strategy. They concluded that they would reduce the firm's overall
exposure to the subprime mortgage market.
But the prevailing view of executives, as described in the paper,
was not that the housing market was headed into a prolonged decline.
They were not looking to short the market overall. That would have
entailed making such large bets against mortgage securities that the
firm would turn a profit if the market as a whole collapsed, which in
fact it did.
The document acknowledges that Goldman at times shorted the overall
market but describes those periods as temporary while the firm was
rebalancing its portfolio to limit losses if mortgage securities were
to lose more value.
At some moments, executives were actually considering making new
bets, buying potentially undervalued securities that could pay off when
the mortgage market turned around. A day after Viniar met with traders
and risk managers, he wrote to Tom Montan, co-head of the securities
division, saying, "There will be very good opportunities as the markets
goes into what is likely to be even greater distress and we want to be
in position to take advantage of them."
The back-and-forth over which way the market would go, and how to invest in it, continued into 2007.
On March 14, Goldman co-president Jon Winkelried e-mailed Sparks and
others asking what the bank was doing to protect itself from a decline
in prices of not just subprime loans, but also other loans
traditionally considered less risky. Sparks replied that the firm was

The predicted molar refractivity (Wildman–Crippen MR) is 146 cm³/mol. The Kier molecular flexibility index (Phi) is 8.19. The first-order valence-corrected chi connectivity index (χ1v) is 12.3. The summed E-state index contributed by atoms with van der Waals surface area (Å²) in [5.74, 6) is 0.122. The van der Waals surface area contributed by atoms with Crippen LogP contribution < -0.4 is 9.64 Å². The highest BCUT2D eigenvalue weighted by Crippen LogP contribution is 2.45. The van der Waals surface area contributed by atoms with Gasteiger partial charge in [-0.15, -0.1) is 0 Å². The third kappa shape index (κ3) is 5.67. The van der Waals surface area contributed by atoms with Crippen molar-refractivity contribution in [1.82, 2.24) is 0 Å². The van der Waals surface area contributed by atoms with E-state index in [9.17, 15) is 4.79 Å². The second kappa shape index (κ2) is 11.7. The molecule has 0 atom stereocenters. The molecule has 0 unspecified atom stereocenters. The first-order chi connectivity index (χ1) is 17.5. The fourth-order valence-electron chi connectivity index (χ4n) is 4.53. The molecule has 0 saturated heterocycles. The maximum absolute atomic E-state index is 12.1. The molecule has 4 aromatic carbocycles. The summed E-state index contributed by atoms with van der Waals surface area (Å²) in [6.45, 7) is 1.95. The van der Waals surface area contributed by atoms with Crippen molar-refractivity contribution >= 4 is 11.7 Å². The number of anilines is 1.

trying to have "smaller" exposure to those loans also.
But managing director Richard Ruzika took issue with that answer a
few days later, saying that Goldman might be overestimating the decline
in housing. "It does feel to me like the market in general
underestimated how bad it could get. And now could be overestimating
where we are heading," he wrote in an e-mail. "While undoubtedly there
will be some continued spillover, I'm not so convinced this is a total
death spiral. In fact, we may have terrific opportunities."
Sparks later endorsed that optimistic view, suggesting as late as
August 2007 that Goldman begin buying more mortgage securities.
The bank did not immediately follow that path, and by Nov. 30, 2007,
Goldman had largely canceled out its exposure to subprime mortgages by
increasing its bets that the market would continue to slide, according
to the document.
But by that account, Goldman also continued to have $13.5 billion in
exposure to safer, prime mortgages. That cost the bank. In 2008, the
firm lost $1.7 billion on investments in residential mortgages.